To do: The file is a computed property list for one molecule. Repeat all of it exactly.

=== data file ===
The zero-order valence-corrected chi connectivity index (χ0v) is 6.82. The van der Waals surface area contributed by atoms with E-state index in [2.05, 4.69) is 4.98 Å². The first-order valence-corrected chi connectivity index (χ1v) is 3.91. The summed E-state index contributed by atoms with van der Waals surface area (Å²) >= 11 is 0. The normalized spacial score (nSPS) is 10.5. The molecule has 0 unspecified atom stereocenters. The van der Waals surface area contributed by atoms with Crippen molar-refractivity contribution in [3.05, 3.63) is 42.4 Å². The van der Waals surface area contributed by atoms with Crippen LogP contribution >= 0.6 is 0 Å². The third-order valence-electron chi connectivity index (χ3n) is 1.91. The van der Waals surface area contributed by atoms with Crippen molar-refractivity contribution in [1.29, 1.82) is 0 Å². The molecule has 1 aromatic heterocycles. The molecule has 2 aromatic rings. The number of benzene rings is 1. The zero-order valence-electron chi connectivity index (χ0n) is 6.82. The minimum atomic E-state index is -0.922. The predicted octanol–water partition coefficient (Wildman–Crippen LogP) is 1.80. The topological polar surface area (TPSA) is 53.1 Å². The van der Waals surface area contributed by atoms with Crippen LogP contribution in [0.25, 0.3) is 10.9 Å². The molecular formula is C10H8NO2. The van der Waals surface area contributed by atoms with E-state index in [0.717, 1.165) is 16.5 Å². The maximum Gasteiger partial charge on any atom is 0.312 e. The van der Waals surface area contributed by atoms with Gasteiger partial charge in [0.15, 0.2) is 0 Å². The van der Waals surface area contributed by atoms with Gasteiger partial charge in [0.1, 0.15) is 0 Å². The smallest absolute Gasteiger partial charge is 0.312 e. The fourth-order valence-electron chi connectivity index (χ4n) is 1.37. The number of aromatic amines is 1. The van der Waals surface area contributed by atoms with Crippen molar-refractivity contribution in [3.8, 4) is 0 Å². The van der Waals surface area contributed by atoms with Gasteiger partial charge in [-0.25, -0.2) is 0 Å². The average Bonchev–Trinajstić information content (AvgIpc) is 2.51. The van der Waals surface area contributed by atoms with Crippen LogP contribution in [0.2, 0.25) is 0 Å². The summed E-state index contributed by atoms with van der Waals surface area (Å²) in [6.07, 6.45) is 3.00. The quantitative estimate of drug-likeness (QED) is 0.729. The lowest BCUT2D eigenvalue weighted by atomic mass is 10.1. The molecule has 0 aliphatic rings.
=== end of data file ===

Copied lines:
The zero-order valence-corrected chi connectivity index (χ0v) is 6.82. The van der Waals surface area contributed by atoms with E-state index in [2.05, 4.69) is 4.98 Å². The first-order valence-corrected chi connectivity index (χ1v) is 3.91. The summed E-state index contributed by atoms with van der Waals surface area (Å²) >= 11 is 0. The normalized spacial score (nSPS) is 10.5. The molecule has 0 unspecified atom stereocenters. The van der Waals surface area contributed by atoms with Crippen molar-refractivity contribution in [3.05, 3.63) is 42.4 Å². The van der Waals surface area contributed by atoms with Crippen LogP contribution >= 0.6 is 0 Å². The third-order valence-electron chi connectivity index (χ3n) is 1.91. The van der Waals surface area contributed by atoms with Crippen molar-refractivity contribution in [1.29, 1.82) is 0 Å². The molecule has 1 aromatic heterocycles. The molecule has 2 aromatic rings. The number of benzene rings is 1. The zero-order valence-electron chi connectivity index (χ0n) is 6.82. The minimum atomic E-state index is -0.922. The predicted octanol–water partition coefficient (Wildman–Crippen LogP) is 1.80. The topological polar surface area (TPSA) is 53.1 Å². The van der Waals surface area contributed by atoms with Crippen LogP contribution in [0.25, 0.3) is 10.9 Å². The molecular formula is C10H8NO2. The van der Waals surface area contributed by atoms with E-state index in [0.717, 1.165) is 16.5 Å². The maximum Gasteiger partial charge on any atom is 0.312 e. The van der Waals surface area contributed by atoms with Gasteiger partial charge in [0.15, 0.2) is 0 Å². The van der Waals surface area contributed by atoms with Gasteiger partial charge in [0.1, 0.15) is 0 Å². The smallest absolute Gasteiger partial charge is 0.312 e. The fourth-order valence-electron chi connectivity index (χ4n) is 1.37. The number of aromatic amines is 1. The van der Waals surface area contributed by atoms with Crippen molar-refractivity contribution in [3.8, 4) is 0 Å². The van der Waals surface area contributed by atoms with Gasteiger partial charge in [-0.25, -0.2) is 0 Å². The average Bonchev–Trinajstić information content (AvgIpc) is 2.51. The van der Waals surface area contributed by atoms with Crippen LogP contribution in [0.2, 0.25) is 0 Å². The summed E-state index contributed by atoms with van der Waals surface area (Å²) in [6.07, 6.45) is 3.00. The quantitative estimate of drug-likeness (QED) is 0.729. The lowest BCUT2D eigenvalue weighted by atomic mass is 10.1. The molecule has 0 aliphatic rings.